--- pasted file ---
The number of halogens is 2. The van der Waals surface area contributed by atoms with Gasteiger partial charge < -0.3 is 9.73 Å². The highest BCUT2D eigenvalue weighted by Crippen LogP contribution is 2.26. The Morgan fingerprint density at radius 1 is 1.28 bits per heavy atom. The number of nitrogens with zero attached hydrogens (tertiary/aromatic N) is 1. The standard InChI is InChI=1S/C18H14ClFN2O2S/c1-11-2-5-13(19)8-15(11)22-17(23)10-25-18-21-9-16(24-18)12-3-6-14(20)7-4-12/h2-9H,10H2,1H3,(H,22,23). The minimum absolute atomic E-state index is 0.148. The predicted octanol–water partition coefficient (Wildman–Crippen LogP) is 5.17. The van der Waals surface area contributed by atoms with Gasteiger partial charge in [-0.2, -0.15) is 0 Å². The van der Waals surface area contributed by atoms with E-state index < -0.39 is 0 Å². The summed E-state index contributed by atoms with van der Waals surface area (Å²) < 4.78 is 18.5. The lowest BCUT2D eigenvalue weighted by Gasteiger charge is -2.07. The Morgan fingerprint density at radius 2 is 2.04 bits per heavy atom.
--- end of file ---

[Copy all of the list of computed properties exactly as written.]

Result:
The number of halogens is 2. The van der Waals surface area contributed by atoms with Gasteiger partial charge < -0.3 is 9.73 Å². The highest BCUT2D eigenvalue weighted by Crippen LogP contribution is 2.26. The Morgan fingerprint density at radius 1 is 1.28 bits per heavy atom. The number of nitrogens with zero attached hydrogens (tertiary/aromatic N) is 1. The standard InChI is InChI=1S/C18H14ClFN2O2S/c1-11-2-5-13(19)8-15(11)22-17(23)10-25-18-21-9-16(24-18)12-3-6-14(20)7-4-12/h2-9H,10H2,1H3,(H,22,23). The minimum absolute atomic E-state index is 0.148. The predicted octanol–water partition coefficient (Wildman–Crippen LogP) is 5.17. The van der Waals surface area contributed by atoms with Gasteiger partial charge in [-0.2, -0.15) is 0 Å². The van der Waals surface area contributed by atoms with E-state index < -0.39 is 0 Å². The summed E-state index contributed by atoms with van der Waals surface area (Å²) < 4.78 is 18.5. The lowest BCUT2D eigenvalue weighted by Gasteiger charge is -2.07. The Morgan fingerprint density at radius 2 is 2.04 bits per heavy atom.